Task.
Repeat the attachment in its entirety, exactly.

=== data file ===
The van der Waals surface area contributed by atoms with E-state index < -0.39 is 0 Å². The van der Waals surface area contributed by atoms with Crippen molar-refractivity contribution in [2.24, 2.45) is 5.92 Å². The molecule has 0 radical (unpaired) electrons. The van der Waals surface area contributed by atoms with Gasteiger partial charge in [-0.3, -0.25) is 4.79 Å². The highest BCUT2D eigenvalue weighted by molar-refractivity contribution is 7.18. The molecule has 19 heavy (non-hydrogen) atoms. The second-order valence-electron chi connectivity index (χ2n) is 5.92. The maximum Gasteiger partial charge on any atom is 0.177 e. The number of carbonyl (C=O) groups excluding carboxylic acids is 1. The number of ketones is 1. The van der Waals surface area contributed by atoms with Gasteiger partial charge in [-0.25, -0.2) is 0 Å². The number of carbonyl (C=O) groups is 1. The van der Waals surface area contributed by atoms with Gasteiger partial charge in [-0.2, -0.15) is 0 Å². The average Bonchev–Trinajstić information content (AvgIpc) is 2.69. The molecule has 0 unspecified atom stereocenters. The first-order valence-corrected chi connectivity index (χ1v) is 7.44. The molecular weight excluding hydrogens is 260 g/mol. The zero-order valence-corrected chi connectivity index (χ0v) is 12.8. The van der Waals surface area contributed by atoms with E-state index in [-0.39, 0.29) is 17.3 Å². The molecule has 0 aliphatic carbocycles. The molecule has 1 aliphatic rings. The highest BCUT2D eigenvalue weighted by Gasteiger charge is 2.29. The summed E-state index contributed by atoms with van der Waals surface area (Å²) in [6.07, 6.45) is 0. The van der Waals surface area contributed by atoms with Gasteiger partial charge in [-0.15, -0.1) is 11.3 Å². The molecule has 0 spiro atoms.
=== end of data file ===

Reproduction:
The van der Waals surface area contributed by atoms with E-state index < -0.39 is 0 Å². The van der Waals surface area contributed by atoms with Crippen molar-refractivity contribution in [2.24, 2.45) is 5.92 Å². The molecule has 0 radical (unpaired) electrons. The van der Waals surface area contributed by atoms with Gasteiger partial charge in [-0.3, -0.25) is 4.79 Å². The highest BCUT2D eigenvalue weighted by molar-refractivity contribution is 7.18. The molecule has 19 heavy (non-hydrogen) atoms. The second-order valence-electron chi connectivity index (χ2n) is 5.92. The maximum Gasteiger partial charge on any atom is 0.177 e. The number of carbonyl (C=O) groups excluding carboxylic acids is 1. The number of ketones is 1. The van der Waals surface area contributed by atoms with Gasteiger partial charge in [-0.25, -0.2) is 0 Å². The number of carbonyl (C=O) groups is 1. The van der Waals surface area contributed by atoms with Gasteiger partial charge in [-0.2, -0.15) is 0 Å². The average Bonchev–Trinajstić information content (AvgIpc) is 2.69. The molecule has 0 unspecified atom stereocenters. The first-order valence-corrected chi connectivity index (χ1v) is 7.44. The molecular weight excluding hydrogens is 260 g/mol. The zero-order valence-corrected chi connectivity index (χ0v) is 12.8. The van der Waals surface area contributed by atoms with E-state index in [-0.39, 0.29) is 17.3 Å². The molecule has 0 aliphatic carbocycles. The molecule has 1 aliphatic rings. The highest BCUT2D eigenvalue weighted by Gasteiger charge is 2.29. The summed E-state index contributed by atoms with van der Waals surface area (Å²) in [6.07, 6.45) is 0. The van der Waals surface area contributed by atoms with Gasteiger partial charge in [-0.15, -0.1) is 11.3 Å². The molecule has 0 spiro atoms.